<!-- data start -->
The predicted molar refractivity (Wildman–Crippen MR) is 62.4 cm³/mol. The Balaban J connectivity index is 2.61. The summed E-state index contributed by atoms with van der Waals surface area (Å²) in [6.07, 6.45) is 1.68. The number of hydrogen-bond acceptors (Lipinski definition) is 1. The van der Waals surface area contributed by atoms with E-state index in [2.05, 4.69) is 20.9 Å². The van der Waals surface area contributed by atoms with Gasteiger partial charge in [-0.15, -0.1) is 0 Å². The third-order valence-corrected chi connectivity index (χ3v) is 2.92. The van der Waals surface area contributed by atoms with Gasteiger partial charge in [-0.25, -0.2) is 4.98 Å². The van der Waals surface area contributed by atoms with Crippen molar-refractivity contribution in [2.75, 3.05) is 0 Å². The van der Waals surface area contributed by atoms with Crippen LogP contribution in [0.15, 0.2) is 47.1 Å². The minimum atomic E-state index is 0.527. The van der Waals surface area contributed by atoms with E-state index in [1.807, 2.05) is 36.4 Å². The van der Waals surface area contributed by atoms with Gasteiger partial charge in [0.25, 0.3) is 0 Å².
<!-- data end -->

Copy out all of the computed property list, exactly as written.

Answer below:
The predicted molar refractivity (Wildman–Crippen MR) is 62.4 cm³/mol. The Balaban J connectivity index is 2.61. The summed E-state index contributed by atoms with van der Waals surface area (Å²) in [6.07, 6.45) is 1.68. The number of hydrogen-bond acceptors (Lipinski definition) is 1. The van der Waals surface area contributed by atoms with E-state index in [2.05, 4.69) is 20.9 Å². The van der Waals surface area contributed by atoms with Gasteiger partial charge in [-0.15, -0.1) is 0 Å². The third-order valence-corrected chi connectivity index (χ3v) is 2.92. The van der Waals surface area contributed by atoms with Gasteiger partial charge in [-0.25, -0.2) is 4.98 Å². The van der Waals surface area contributed by atoms with Crippen molar-refractivity contribution in [2.75, 3.05) is 0 Å². The van der Waals surface area contributed by atoms with Crippen LogP contribution in [0.15, 0.2) is 47.1 Å². The minimum atomic E-state index is 0.527. The van der Waals surface area contributed by atoms with E-state index in [1.807, 2.05) is 36.4 Å². The van der Waals surface area contributed by atoms with Gasteiger partial charge in [0.25, 0.3) is 0 Å².